Breaking on twitter and forums around the Internet right now, the Google Chrome extension for the popular file storage site MEGA has been compromised and can steal Monero (XMR) held by the users, among other private data. Only the 3.39.4 version for Google Chrome has been compromised. Earlier versions and the Firefox version of the extension appear to be safe.
User Passwords Compromised
The downside to the freedom that comes with crypto is rearing its ugly head again today. Hours ago news broke on the Monero (XMR) subreddit that the 3.39.4 version of the MEGA extension for Google Chrome has been compromised.
The hack was discovered when some users became suspicious about the app requesting additional permissions – specifically, asking for access to read data on all websites.
When users began to dig into the code update, they discovered that in addition to allowing users easier access to their file storage accounts on MEGA, it is also set to scrape username and passwords for many common sites, including Google, Facebook and Windows Live. But most alarmingly, it steals your information for MyEtherWallet and MyMonero, among other crypto sites.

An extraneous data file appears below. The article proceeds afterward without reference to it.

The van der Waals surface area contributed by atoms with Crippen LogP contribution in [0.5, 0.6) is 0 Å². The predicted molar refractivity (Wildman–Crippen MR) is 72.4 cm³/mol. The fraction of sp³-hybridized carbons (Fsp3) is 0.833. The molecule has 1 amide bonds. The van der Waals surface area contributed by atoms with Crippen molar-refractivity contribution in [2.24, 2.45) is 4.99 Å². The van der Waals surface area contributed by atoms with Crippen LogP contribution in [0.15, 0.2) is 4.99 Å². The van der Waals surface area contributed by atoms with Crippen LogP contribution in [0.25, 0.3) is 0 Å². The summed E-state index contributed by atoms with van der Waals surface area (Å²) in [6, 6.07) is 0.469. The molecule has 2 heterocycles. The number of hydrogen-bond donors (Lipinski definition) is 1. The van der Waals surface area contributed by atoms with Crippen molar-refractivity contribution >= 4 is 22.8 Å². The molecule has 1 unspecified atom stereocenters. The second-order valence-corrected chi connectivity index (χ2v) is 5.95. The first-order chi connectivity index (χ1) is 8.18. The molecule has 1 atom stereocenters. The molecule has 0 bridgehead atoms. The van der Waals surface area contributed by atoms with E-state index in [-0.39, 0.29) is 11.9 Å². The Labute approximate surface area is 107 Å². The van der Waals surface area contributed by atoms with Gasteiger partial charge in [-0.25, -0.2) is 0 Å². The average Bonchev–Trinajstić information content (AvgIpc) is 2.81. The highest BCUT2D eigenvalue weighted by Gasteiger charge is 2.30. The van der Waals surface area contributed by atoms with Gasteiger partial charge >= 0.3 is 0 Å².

Following is the tweet posted by official Monero (XMR) twitter account:
PSA: The official MEGA extension has been compromised and now includes functionality to steal your Monero: https://t.co/vzWwcM9E5k
— Monero (XMR) (@monero) September 4, 2018
Scraped information is then transmitted to the hackers. As the source code for the extension has not been updated in four months on github, the most likely explanation is that hackers somehow compromised the account responsible for releasing updates of the extension to Google.
If you are using the 3.39.4 version of the extension for Google Chrome, please immediately uninstall the extension. Then update the password to every site you have used Google Chrome to access, and replace every wallet you have used Chrome to access and move your funds to those.
This may be tedious if Chrome is your main browser, but the situation is still developing, and we are not sure just how much of your data has been stolen if you are using the infected version. Earlier versions of the Chrome extensions, as well as all Firefox versions appear to be safe.
Digital security 101
This is probably as good an opportunity as we are going to get to remind users not to just unthinkingly install extensions for your browser and give them every permission they want. Although incidents like this one are not common and there do not appear to be many victims, they do happen every now and then, and maybe next time it costs you dearly.
Protect your passwords and your seeds. Do not store them in plaintext (ideally, don’t store them on your computer at all), and do not remain logged in to websites you are not using if it would hurt you to have your account on them compromised.
It’s a rough world out there, and the downside to being ‘your own bank’ as you are with crypto is that you are also the only person standing between criminals and your money. Be careful. Go the extra mile when it comes to protecting your money.